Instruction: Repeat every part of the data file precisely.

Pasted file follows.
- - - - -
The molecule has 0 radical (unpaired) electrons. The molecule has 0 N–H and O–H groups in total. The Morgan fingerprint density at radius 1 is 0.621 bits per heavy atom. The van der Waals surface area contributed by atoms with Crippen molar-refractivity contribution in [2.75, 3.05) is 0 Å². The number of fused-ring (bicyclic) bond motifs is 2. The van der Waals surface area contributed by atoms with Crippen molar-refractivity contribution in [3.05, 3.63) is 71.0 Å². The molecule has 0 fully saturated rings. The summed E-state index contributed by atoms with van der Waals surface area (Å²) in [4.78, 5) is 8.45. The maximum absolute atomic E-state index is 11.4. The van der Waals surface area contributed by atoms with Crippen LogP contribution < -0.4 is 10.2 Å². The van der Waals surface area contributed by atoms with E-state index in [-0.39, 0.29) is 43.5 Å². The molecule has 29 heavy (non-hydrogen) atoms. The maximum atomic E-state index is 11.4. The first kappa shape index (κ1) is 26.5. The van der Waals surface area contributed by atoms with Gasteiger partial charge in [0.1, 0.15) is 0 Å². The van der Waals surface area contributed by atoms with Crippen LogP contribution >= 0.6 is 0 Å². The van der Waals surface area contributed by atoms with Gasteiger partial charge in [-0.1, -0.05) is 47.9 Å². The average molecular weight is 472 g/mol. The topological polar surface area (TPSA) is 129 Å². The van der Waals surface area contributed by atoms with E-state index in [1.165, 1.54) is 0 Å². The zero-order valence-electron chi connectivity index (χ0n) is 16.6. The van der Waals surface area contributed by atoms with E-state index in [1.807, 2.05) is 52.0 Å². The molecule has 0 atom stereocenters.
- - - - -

The molecule has 0 radical (unpaired) electrons. The molecule has 0 N–H and O–H groups in total. The Morgan fingerprint density at radius 1 is 0.621 bits per heavy atom. The van der Waals surface area contributed by atoms with Crippen molar-refractivity contribution in [2.75, 3.05) is 0 Å². The number of fused-ring (bicyclic) bond motifs is 2. The van der Waals surface area contributed by atoms with Crippen molar-refractivity contribution in [3.05, 3.63) is 71.0 Å². The molecule has 0 fully saturated rings. The summed E-state index contributed by atoms with van der Waals surface area (Å²) in [4.78, 5) is 8.45. The maximum absolute atomic E-state index is 11.4. The van der Waals surface area contributed by atoms with Crippen LogP contribution < -0.4 is 10.2 Å². The van der Waals surface area contributed by atoms with E-state index in [-0.39, 0.29) is 43.5 Å². The molecule has 29 heavy (non-hydrogen) atoms. The maximum atomic E-state index is 11.4. The first kappa shape index (κ1) is 26.5. The van der Waals surface area contributed by atoms with Gasteiger partial charge in [0.1, 0.15) is 0 Å². The van der Waals surface area contributed by atoms with Crippen LogP contribution >= 0.6 is 0 Å². The van der Waals surface area contributed by atoms with Gasteiger partial charge in [-0.1, -0.05) is 47.9 Å². The average molecular weight is 472 g/mol. The topological polar surface area (TPSA) is 129 Å². The van der Waals surface area contributed by atoms with E-state index in [1.165, 1.54) is 0 Å². The zero-order valence-electron chi connectivity index (χ0n) is 16.6. The van der Waals surface area contributed by atoms with E-state index in [1.807, 2.05) is 52.0 Å². The molecule has 0 atom stereocenters.